3 Replies Latest reply on Apr 4, 2018 8:28 AM by e.pratt_1639216

    Some PSOC Basics

    hilljtyler_3258191

      Im trying to learn the Psoc basics through datasheets and examples. Got the Psoc 4 Pioneer kit. So far its been okay just one question is bugging me

       

      In such codes when turning a LED on and off when defining the state of the led (1u) is off and (0u) is On? Doesn't this go against everything when 0 is universal known as off and 1 is known as on? Also whats the point of the "u" at the end, I was able to remove it and this had no changes

       

      and

       

      Why are there two quadrature decoders? I compared the TCPWM datasheets and found that the NON TCPWM was much simpler to use and had a better explanation, I am not seeing a reason to use the TCPWM version?

       

      Thanks

        • 1. Re: Some PSOC Basics
          bob.marlowe

          A LED can be connected as "Active Low" or as "Active High". This reflects the state (0 or 1) that has to be written to the pin to let the LED light. I use frequently in my code

           

          #define    ActiveHigh   TRUE   //    LEDs are active high in this application
          #define LEDOFF   !LEDON   
          #define LEDON   ActiveHigh  

           

          There are some more components that have different underlying hardware. UDB based components and TCPWM based ones.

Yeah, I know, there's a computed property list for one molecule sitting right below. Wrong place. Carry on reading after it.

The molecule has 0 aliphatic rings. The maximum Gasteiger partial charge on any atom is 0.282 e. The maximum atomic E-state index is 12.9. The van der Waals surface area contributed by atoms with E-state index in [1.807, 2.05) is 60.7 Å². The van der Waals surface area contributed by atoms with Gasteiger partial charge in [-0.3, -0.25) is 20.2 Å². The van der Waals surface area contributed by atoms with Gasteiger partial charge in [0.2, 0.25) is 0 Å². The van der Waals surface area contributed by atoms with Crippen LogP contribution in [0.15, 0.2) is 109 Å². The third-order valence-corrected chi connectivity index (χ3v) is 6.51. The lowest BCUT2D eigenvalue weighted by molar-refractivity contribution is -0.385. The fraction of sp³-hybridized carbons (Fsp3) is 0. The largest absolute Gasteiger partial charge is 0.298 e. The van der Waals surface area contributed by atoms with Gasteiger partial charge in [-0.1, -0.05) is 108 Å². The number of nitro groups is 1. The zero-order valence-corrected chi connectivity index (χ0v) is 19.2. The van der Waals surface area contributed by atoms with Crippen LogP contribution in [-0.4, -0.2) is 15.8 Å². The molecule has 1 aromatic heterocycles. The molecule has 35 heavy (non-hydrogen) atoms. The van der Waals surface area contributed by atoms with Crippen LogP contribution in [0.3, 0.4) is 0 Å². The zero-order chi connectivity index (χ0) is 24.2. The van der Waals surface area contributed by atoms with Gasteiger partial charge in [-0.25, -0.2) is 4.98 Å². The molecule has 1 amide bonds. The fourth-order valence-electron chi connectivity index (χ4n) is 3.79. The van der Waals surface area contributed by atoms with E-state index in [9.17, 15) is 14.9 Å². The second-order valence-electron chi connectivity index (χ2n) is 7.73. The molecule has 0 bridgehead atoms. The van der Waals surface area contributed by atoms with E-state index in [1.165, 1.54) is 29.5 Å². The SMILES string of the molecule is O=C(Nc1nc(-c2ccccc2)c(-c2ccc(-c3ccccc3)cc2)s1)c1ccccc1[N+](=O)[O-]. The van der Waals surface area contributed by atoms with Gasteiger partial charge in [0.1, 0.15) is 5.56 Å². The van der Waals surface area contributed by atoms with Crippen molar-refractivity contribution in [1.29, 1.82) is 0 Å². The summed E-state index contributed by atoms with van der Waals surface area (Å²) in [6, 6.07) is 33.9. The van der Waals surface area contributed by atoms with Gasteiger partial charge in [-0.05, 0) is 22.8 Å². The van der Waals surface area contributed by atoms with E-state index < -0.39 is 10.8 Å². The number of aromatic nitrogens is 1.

Bob

          • 2. Re: Some PSOC Basics
            pria

            An Led can be connected to any MCU in two configurations:

            • Active low, as indicated below:

            active low.png

            • Active high, as indicated below:

            active high.png

            Depending on how the LED is connected, you need to write a "0" to turn ON an active low LED and a "1" to turn ON an active high LED.

             

            Also, GPIO pins of some of the PSoC devices have higher sink current capability than the amount of current that can be sourced from that pin. Thus, it makes sense to connect the LED in active low configuration for such pins and write a "0" to drive the LED ON.

             

            "u" just stands for unsigned. It's just a best practice to add "u" after all unsigned literals. Refer this stack overflow post.

            • 3. Re: Some PSOC Basics
              e.pratt_1639216

              As bob.marlowe stated, the underlying hardware for the two components is different. Depending on your application and space/hardware that is already used in your project, then you may prefer/choose one over the other.

              (UDB is generally more general-purpose from what I've seen)

              The 'u' at the end of the 1 and 0 is to designate an unsigned integer; This is a basic programming fundamental: Integer (computer science) - Wikipedia

              And as the other replies stated, the 1 and 0 reflect the voltage/current output of the GPIO pin, but the LED itself may be connect to either a ground or power rail on the other side, thus leading to a sink/source of current to turn on the LED.